First, there is no such thing as a "standard" agreement. There may be and often are standards for a given laqrge compnay that does not want to negotiate chnages, but you had still better have an attorney look at the deal to make sure you are not being pole-axed, or at least not too much.
Second, being non-exclusive, any sub-license is alslo not exclusive and there is no reason to de-list the song. Let tons of artists cover the song. Why not?
The short answer is that in no case is any attorney engaging in an attorney client relationship, nor in fact offering legal advice. Most attorneys on Avvo add an automatic tag line to this effect. It is closer to standing in front of an audience and giving general interpretations.
A longer answer, at least for these three areas is that the three areas are controlled by federal law, not local law--three different parts of the U S Code, which Congress controls. So familiarity with local...
This sounds like a home-brew Note. There might be all kinds of wrinkles, some good for you and some not. If there is substantial money involved, yours personally, it seems worthwhile to have a MD attorney look at it and analyze all the consequences. It will likely cost you less than you think.
So, the take-home is always get all agreements in writing, b/c people forget quickly what they agreed.
So, if anyone else can testify first hand what you two agreed then you can point out to him what he agreed an that actually you did have contract, an oral one, and it is enforceable because it was to be completed within a year. If you wrote the script of the video and the song then you have copyrights on both, and can sue him for infringement if he uses the video; tell him that. Alas,...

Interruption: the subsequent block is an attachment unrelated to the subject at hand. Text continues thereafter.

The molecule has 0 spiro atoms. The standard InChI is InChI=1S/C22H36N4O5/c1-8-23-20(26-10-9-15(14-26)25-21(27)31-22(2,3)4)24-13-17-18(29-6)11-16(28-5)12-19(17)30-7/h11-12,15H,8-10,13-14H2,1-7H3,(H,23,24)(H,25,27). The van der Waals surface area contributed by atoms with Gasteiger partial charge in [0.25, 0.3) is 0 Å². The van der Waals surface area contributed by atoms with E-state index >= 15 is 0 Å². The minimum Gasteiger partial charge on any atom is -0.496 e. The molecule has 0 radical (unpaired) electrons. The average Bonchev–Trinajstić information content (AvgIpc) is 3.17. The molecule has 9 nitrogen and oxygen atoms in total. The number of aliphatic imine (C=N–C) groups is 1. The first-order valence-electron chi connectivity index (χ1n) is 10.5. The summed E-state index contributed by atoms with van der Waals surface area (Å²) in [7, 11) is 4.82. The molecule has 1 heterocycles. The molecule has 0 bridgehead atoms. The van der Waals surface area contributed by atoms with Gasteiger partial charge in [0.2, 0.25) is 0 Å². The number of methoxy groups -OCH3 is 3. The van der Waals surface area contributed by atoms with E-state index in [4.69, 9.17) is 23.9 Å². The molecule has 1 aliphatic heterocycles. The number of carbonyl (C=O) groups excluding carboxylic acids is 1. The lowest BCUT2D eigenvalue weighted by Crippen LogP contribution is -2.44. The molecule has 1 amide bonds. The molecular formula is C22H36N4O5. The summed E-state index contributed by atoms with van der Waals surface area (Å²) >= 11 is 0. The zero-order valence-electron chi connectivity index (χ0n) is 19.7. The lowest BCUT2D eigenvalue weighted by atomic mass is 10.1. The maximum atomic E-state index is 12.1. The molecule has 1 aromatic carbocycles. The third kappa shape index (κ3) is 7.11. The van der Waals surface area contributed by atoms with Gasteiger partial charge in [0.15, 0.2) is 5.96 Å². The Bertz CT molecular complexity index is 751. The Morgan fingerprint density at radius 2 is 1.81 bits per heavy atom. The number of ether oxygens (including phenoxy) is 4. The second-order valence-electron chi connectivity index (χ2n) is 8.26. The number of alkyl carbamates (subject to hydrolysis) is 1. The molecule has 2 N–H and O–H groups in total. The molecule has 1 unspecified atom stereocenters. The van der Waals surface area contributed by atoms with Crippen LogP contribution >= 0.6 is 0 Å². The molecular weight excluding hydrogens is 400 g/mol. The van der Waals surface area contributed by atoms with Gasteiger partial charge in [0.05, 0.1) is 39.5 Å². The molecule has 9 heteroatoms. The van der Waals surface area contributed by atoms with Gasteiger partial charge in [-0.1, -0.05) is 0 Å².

The only way to register a mark is to use it in commerce to mark or brand a product or service.
Nor can you register a copyright on a single sentence. Finally, copying one sentence from a poem is an infringement.
BTW, next time you write a poem or a collection, register at copyright.gov. Many advantages.
Three years of non-use creates a presumption of abandonment. But that is not the same as the registration becoming dead—not automatically unless a renewal deadline is missed. Also, you cannot just succeed to the registration. You may need to petition to cancel the existing reg., and then apply in your own right, showing use and clearance.
Before you invest in the mark, invest a few bucks—most likely less—on a conversation in confidence with a TM lawyer.
No USPTO registration is ever needed to use a logo. The risk is in using it without making sure it does not create a likelihood of confusion with another, prior, user of a similar logo in a similar line of business.
The concepts of confusion and similarity are not easily defined, and that is one reason why one should consult a professional who is experienced working with these matters.
Also, a logo alone is far weaker in itself not being copied by someone else than a logo with an...
Your question is confusingly written. You really want to put a _picture_ of Cinderella on a crown, no name, correct. And you are going to get the picture from a Disney site, yes?
No, that is almost certainly a copyright violation at the least--some Disney artist drew it and they own it. They may also have registered the picture as a trademark, another violation.
But ... if you draw or have someone draw a Cinderella from scratch.... You can name it Cinderella if you would like. The...